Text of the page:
The albums that meant the most to me this year were the ones with some piece of exaggeration or extremeness that seemed too unlikely to be fully true: I had to listen to them again. So there was the radical unflashiness of Ahmed, there was the grunting of Tanya Tagaq, there was the extraordinary heady quietness of the Nawa group from Aleppo. And I realise that this way of listening to music tends to rob me of the intense dedication to a single area of sound, Malian music, for instance, or K-pop, that would reward me with me another kind of pleasure.
As for George, of course, I can’t speak for him. I’m just glad that he’s saved me the job of putting Pedro Luis Ferrer on there. And I thank David Maine too, who, in 2013, drew everyone’s attention to Lobi Traoré‘s Bamako Nights, an amazing live recording that I didn’t get to until early this year.
As before, we’ve each chosen five albums and ordered the list alphabetically according to the performer’s name. Deanne Sole
When the band that the Maldivian musician Ahmed Nasheed was in during the late ‘80s decided to travel around the islands to research the nation’s music for its debut album, Dhoni, the government decided that the musicians had to be supporters of the opposition and banned them from the radio. Nasheed went to the UK to study. Years later he returned and the band persisted. This solo LP (his first) is perhaps less ambitious than Dhoni—he’s not trying to take in the entire Maldives this time—but it’s more tenderly focused. Here, there’s overt evidence of his love for classic rock, in particular, the Beatles, whose later penchant for Indian crossover pop provides him with a handy blending-in device for the islands’ indigenous sounds, which have been derived partly from the South Asian mainland and partly from the Arabic and African influences that came through on the oceanic trade routes. How often do you have the opportunity to hear music from the Maldives, and how often does such a little-known tradition get updated and made as personal as this—personal, and forthrightly, even daggily, sincere, even though Ahmed is accompanied by a multitude of Dhevehi voices and boduberu log drums and other additions that could easily have scrambled themselves together into an overheated mess? Listeners who want to hear Maldivian music without the rock can look out for Asasi’s other 2014 release, Maldivian Traditional Music from V. Keyodhoo. Deanne Sole
Film of Life
The career of legendary Nigerian drummer Tony Oladipo Allen began with a happy accident. As a youth, he hadn’t been exposed to traditional Nigerian percussion instruments. But while working as a radio technician in Lagos, he acquired a passion for the Western-style drum kit. He taught himself to play by listening to the records of the great African American drummers Art Blakey and Max Roach, but he soon developed his own style, one that showcased the hi-hat cymbal and the tom-toms. In the ‘60s, he met a young Nigerian musician who had just graduated from the Trinity College of Music: Fela Kuti. The two worked together in the highlife jazz band Koola Lobitos, which led to their development of the revolutionary Afrobeat style. During the more than 15 years they collaborated, Allen’s drumming anchored Fela’s music, giving shape, cohesion, and momentum to the bandleader’s extended jams. In the decades since his and Fela’s paths diverged, Allen has had an impressive solo career, keeping faith with Afrobeat while exploring other styles, from jazz to dub to pop.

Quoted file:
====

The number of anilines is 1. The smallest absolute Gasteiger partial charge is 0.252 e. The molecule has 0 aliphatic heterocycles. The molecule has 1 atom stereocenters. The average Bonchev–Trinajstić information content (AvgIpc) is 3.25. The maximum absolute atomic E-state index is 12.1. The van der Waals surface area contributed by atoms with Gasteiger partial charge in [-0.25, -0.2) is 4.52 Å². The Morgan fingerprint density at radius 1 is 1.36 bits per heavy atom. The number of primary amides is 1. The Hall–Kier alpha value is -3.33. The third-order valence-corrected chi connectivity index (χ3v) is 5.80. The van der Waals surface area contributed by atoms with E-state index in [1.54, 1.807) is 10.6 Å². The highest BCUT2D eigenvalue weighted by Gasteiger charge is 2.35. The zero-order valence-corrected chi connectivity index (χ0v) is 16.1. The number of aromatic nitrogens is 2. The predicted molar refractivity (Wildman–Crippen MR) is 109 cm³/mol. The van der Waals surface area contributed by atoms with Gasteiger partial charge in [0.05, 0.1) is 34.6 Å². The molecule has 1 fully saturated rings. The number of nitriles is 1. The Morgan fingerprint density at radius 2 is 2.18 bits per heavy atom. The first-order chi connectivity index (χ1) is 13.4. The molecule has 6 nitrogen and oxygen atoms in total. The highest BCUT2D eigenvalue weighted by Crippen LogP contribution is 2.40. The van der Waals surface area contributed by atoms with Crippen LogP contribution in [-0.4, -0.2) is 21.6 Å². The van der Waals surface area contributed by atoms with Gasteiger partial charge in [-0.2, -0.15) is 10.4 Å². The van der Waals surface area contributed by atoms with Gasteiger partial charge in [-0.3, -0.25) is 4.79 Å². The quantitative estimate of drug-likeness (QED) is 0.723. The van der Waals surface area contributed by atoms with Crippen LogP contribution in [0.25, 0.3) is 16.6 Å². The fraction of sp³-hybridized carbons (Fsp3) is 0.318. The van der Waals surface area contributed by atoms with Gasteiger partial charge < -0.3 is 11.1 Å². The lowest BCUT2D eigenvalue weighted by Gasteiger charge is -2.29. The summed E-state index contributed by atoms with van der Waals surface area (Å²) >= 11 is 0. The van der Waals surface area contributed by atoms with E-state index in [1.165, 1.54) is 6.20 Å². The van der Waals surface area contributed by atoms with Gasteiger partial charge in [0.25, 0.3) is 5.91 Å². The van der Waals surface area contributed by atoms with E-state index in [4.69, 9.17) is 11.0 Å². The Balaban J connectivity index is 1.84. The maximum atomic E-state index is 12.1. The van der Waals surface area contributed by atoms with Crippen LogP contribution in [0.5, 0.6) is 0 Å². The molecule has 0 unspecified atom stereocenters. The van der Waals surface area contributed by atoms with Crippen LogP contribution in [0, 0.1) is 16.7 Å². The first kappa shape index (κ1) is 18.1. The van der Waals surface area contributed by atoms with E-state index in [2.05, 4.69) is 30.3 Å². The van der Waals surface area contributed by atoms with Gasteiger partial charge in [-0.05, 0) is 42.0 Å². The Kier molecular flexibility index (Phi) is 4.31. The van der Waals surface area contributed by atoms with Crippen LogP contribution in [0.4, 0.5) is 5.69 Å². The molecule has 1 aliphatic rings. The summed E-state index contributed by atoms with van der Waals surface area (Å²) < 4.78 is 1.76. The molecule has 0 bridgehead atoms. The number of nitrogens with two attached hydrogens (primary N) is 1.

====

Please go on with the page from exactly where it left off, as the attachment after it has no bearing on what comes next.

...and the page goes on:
For his tenth album, Film of Life, Allen enlisted as producers a trio of French musicians (Ludovic Bruni, Vincent Taege, and Vincent Taurelle) known as the Jazzbastards. With them, and a top-notch studio band of African and European musicians, he has made an album that’s a musical biography of sorts, one that harks back to the early days of his career while being totally of the moment. Allen wrote ten of the album’s 13 tracks, including two with Damon Albarn, with whom he’s collaborated since 2006. Several of the album’s guest artists contributed three tracks (“Ire Omo”, by the vocal group Adunni and Nefretti; “Tony Wood”, by the American-born Nigerian singer Kuku; and “Na Bangui”, by Sandra Nkaké, who sings it). Film of Life encompasses Afrobeat, funk, electronica, Philly soul, and jazz. What ties everything together is Allen’s unique drumming, which melds Yoruba rhythms with American funk and jazz patterns. His playing is as precise as clockwork but supple and flowing. No grandstanding solos for him; the groove is all. And at 74, Allen remains one of the planet’s greatest groove masters. From the opening track, the Fela-like “Moving On” to the album’s closer, “Insider”, Film of Life is a rhythmic tour-de-force. George de Stefano
M’Barka Ben Taleb